||Definitional problems make it difficult to achieve accurate counts of homeless populations. Historically, the homeless in industrialized societies have tended to be single, white, middle-aged men, often alcoholics, who have elected voluntarily to dissociate themselves from society. During the last three decades, this group has been joined and numerically overwhelmed by the deinstitutionalized mentally disabled, those who have never been institutionalized, substance abusers, women and children (the former often victims of domestic abuse), racial and ethnic minorities, runaway and \'throw-away\' youth, and war veterans. The demographics of the homeless population provide some indication of how complex the causes of homelessness have become.
Most operational definitions characterize homelessness as the absence of a place where one can sleep and receive mail. But researchers increasingly emphasize the loss of support networks and progressive social disaffiliation that are typical of the descent into homelessness (cf. alienation; anomie). People who become homeless in industrialized societies often pass through an extended sequence of deteriorating circumstances involving, for example, first a move to cheaper rental accommodation, then doubling up with friends and family, and a shift into temporary housing in a hostel or shelter, before ultimately ending up on the street.
The factors causing the enormous increase of \'new\' homelessness vary according to national and regional contexts. Nevertheless, most western industrialized nations have experienced: (a) a massive economic restructuring, associated with deindustrialization and the rise of post-Fordism, that caused recession and significant long-term unemployment; (b) a dismantling of the welfare state that reduced levels of, and eligibility for, public assistance at a time when demand for such assistance was sky-rocketing; and (c) a collapse of government-supported affordable housing programmes (including public housing). These broad trends created a class of \'proto-homeless\' â€” economically and residentially marginalized individuals and families only one or two pay cheques away from the street. At the same time, the availability of alcohol, crack cocaine, and other relatively cheap and highly addictive drugs contributed to the incidence of proto-homelessness.
The rise in the number of homeless people and the withdrawal of welfare-state services produced a number of interrelated consequences: (a) the extensive growth of a not-for-profit service and advocacy sector known as the shadow state; (b) while the growing numbers of homeless people tended initially to raise public concerns and sympathy, current evidence suggests there is an increasing unwillingness to accept the proximate presence of homeless people and services designed to assist them (the NIMBY phenomenon); (c) community intolerance is often expressed through the enactment of local ordinances that outlaw the behaviours of homeless people, including panhandling and sleeping/sitting in public places, and have the effect of channelling growing numbers of homeless people into the criminal justice system; (d) homeless individuals and service providers have been pushed into zones of dependence, or \'ghettoes\' of service-dependent people (see also skid row). The consequent spatial concentration is often a result of deliberate efforts at containment. In the zone of dependence, homeless people often build street-based social networks that (for better or worse) substitute for earlier home-based networks. Service agencies may also benefit from agglomeration economies that derive from the proximity of other service providers in the zone of dependence.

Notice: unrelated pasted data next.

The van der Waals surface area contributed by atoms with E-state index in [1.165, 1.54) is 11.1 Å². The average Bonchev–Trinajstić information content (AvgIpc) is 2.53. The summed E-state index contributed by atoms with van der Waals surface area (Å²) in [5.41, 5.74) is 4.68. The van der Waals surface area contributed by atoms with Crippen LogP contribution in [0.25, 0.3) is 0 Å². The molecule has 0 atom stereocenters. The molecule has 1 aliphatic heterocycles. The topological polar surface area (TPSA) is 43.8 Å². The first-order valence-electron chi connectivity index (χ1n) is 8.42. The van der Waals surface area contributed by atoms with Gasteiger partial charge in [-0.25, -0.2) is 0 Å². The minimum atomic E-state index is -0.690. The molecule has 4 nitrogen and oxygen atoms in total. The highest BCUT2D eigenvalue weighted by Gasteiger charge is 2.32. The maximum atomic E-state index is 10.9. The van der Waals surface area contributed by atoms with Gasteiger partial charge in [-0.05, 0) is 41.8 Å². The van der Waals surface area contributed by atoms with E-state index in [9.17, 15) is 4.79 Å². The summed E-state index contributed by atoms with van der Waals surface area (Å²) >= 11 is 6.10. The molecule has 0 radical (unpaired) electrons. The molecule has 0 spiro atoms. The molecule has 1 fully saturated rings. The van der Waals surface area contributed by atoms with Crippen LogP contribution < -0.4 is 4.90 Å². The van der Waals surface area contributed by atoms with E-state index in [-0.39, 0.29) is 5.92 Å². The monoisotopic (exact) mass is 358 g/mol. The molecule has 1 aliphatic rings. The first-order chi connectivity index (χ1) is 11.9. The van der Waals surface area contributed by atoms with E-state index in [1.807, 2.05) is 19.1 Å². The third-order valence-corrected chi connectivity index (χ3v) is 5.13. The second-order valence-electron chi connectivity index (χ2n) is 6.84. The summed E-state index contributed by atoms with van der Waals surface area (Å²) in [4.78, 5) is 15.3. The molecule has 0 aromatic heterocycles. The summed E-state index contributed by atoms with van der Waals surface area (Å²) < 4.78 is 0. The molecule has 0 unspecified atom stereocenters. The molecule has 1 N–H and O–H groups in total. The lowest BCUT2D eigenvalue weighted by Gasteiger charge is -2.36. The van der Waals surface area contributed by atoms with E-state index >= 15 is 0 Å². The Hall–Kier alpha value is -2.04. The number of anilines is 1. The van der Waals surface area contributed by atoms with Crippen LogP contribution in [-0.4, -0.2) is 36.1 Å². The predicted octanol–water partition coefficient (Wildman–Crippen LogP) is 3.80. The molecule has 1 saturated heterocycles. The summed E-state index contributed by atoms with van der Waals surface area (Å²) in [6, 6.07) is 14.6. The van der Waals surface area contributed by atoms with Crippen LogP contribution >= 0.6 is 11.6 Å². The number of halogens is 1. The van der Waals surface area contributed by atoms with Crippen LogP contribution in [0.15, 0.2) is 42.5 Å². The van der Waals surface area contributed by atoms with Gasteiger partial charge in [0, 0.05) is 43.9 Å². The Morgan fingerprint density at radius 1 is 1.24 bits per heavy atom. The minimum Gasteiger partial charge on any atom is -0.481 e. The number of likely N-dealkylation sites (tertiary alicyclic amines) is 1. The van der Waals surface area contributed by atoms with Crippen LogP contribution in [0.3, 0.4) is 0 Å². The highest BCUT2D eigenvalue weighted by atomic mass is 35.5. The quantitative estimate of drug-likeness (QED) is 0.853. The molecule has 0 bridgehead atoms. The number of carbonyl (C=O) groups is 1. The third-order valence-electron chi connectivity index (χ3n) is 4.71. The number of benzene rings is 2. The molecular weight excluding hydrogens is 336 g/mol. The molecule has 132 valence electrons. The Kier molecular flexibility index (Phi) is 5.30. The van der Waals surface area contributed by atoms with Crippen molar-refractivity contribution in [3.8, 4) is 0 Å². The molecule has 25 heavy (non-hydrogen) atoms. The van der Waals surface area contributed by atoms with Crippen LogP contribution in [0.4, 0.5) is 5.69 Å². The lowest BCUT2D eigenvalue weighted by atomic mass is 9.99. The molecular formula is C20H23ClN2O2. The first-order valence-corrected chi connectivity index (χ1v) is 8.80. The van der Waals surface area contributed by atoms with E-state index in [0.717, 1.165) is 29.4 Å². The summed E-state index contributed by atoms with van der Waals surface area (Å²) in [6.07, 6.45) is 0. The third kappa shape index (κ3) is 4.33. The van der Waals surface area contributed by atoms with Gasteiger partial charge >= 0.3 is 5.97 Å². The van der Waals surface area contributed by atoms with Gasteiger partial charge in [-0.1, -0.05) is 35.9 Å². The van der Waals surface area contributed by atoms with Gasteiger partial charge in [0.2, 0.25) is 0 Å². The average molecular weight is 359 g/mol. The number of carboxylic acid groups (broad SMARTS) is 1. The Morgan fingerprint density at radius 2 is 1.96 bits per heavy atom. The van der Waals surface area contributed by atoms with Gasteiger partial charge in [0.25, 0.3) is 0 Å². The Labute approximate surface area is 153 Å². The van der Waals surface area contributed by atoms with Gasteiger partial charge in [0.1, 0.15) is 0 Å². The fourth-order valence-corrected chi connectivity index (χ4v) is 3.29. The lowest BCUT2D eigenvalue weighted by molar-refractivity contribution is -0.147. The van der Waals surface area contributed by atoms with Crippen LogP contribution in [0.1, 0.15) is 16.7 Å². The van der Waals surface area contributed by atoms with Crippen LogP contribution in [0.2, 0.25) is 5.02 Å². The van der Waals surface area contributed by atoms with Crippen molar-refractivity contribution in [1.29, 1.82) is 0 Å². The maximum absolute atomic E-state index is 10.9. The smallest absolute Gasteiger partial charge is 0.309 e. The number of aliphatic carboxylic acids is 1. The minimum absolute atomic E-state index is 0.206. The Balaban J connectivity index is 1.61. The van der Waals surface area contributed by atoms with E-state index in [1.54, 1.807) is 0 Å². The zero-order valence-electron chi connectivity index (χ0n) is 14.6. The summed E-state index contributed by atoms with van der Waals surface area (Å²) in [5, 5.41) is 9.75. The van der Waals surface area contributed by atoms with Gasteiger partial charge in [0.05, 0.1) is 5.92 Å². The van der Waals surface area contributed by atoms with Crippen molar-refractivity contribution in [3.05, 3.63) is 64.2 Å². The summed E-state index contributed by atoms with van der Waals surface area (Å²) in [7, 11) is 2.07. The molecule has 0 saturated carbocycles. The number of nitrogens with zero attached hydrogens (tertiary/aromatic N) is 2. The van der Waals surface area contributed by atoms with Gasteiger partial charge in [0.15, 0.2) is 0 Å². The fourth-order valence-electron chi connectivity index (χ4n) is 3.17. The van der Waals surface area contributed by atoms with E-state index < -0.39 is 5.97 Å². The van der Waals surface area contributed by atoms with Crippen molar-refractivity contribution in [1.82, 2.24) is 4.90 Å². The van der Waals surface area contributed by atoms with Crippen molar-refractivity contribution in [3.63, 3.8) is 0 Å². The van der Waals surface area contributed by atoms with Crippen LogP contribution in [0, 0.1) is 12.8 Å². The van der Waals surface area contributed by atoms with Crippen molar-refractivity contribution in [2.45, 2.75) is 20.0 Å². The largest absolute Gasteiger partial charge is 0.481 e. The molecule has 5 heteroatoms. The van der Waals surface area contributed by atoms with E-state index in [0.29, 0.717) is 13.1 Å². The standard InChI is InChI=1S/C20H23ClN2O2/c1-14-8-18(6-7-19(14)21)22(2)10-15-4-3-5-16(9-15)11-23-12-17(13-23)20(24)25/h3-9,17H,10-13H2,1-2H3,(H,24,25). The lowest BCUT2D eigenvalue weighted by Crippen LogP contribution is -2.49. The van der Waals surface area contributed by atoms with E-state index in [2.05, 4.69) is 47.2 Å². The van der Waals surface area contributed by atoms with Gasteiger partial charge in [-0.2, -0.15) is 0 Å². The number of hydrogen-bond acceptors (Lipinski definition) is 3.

The complexity of homelessness as a social process, plus the growing diversity of homeless populations, has meant that any single policy response to homelessness is unlikely to achieve instant, substantial change. The prevalence of dual, even triple diagnoses (homelessness plus psychiatric illness, substance abuse, physical illness or disability) only highlights the shortcomings of single-issue treatment programmes. Getting off the streets permanently may require access to a continuum of housing-, work-, and service-related opportunities, including emergency shelter and services as well as long-term supported housing. In the absence of an integrated network of assistance, many people may move from streets to temporary accommodation and back again, in an on-going cycle of homelessness.
In developing countries, homelessness on a large scale has emerged as one consequence of rapid urban development (cf. urbanization). Large numbers of rural-urban migrants and an expanding urban population have been unable to gain access to formal employment and shelter within the formal housing sector. A widespread response to this crisis of poverty and homelessness has been the growth of squatter settlements and shanty towns, which develop on vacant land within and around cities and comprise a dense patchwork of shelters assembled from available materials. Some estimates suggest that more than 40 per cent of the urban populations of developing countries now live in these informal settlements. Their populations face many challenges including health and sanitation, and outside pressure for clearance and redevelopment. Residents and non-governmental organizations have focused on, among other things, improving the physical infrastructure of settlements, facilitating access to health care and education, and political empowerment. (See also squatting.)Â (MJD)
Suggested Reading Dear, M. and Wolch, J. 1987: Landscapes of despair: from deinstitutionalization to homelessness. Princeton, NJ: Princeton University Press.Â Wolch, J. and Dear, M. 1993: Malign Neglect: Homelessness in an American City. San Francisco, CA: Jossey Bass.